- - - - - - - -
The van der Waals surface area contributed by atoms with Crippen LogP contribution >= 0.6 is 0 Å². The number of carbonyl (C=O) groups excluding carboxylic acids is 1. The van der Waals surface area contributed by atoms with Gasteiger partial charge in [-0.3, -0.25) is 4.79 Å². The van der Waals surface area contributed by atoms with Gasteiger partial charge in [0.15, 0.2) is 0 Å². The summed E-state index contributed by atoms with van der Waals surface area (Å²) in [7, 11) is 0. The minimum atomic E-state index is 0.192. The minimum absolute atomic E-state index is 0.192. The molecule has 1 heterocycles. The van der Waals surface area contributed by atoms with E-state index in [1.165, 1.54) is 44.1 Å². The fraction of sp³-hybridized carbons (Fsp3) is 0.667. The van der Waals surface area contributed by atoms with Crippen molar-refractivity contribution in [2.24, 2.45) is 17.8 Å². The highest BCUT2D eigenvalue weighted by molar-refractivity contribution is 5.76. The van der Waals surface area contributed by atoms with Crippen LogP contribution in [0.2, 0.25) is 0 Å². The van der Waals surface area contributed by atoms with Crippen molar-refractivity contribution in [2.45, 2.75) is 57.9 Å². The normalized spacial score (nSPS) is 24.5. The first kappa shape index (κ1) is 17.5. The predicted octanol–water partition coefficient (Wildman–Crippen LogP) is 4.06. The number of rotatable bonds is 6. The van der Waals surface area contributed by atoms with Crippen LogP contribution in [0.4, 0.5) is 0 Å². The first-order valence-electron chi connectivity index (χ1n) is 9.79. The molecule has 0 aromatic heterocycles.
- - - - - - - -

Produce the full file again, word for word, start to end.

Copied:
The van der Waals surface area contributed by atoms with Crippen LogP contribution >= 0.6 is 0 Å². The number of carbonyl (C=O) groups excluding carboxylic acids is 1. The van der Waals surface area contributed by atoms with Gasteiger partial charge in [-0.3, -0.25) is 4.79 Å². The van der Waals surface area contributed by atoms with Gasteiger partial charge in [0.15, 0.2) is 0 Å². The summed E-state index contributed by atoms with van der Waals surface area (Å²) in [7, 11) is 0. The minimum atomic E-state index is 0.192. The minimum absolute atomic E-state index is 0.192. The molecule has 1 heterocycles. The van der Waals surface area contributed by atoms with E-state index in [1.165, 1.54) is 44.1 Å². The fraction of sp³-hybridized carbons (Fsp3) is 0.667. The van der Waals surface area contributed by atoms with Crippen molar-refractivity contribution in [2.24, 2.45) is 17.8 Å². The highest BCUT2D eigenvalue weighted by molar-refractivity contribution is 5.76. The van der Waals surface area contributed by atoms with Crippen LogP contribution in [0.2, 0.25) is 0 Å². The van der Waals surface area contributed by atoms with Crippen molar-refractivity contribution in [2.45, 2.75) is 57.9 Å². The normalized spacial score (nSPS) is 24.5. The first kappa shape index (κ1) is 17.5. The predicted octanol–water partition coefficient (Wildman–Crippen LogP) is 4.06. The number of rotatable bonds is 6. The van der Waals surface area contributed by atoms with Crippen LogP contribution in [0.4, 0.5) is 0 Å². The first-order valence-electron chi connectivity index (χ1n) is 9.79. The molecule has 0 aromatic heterocycles.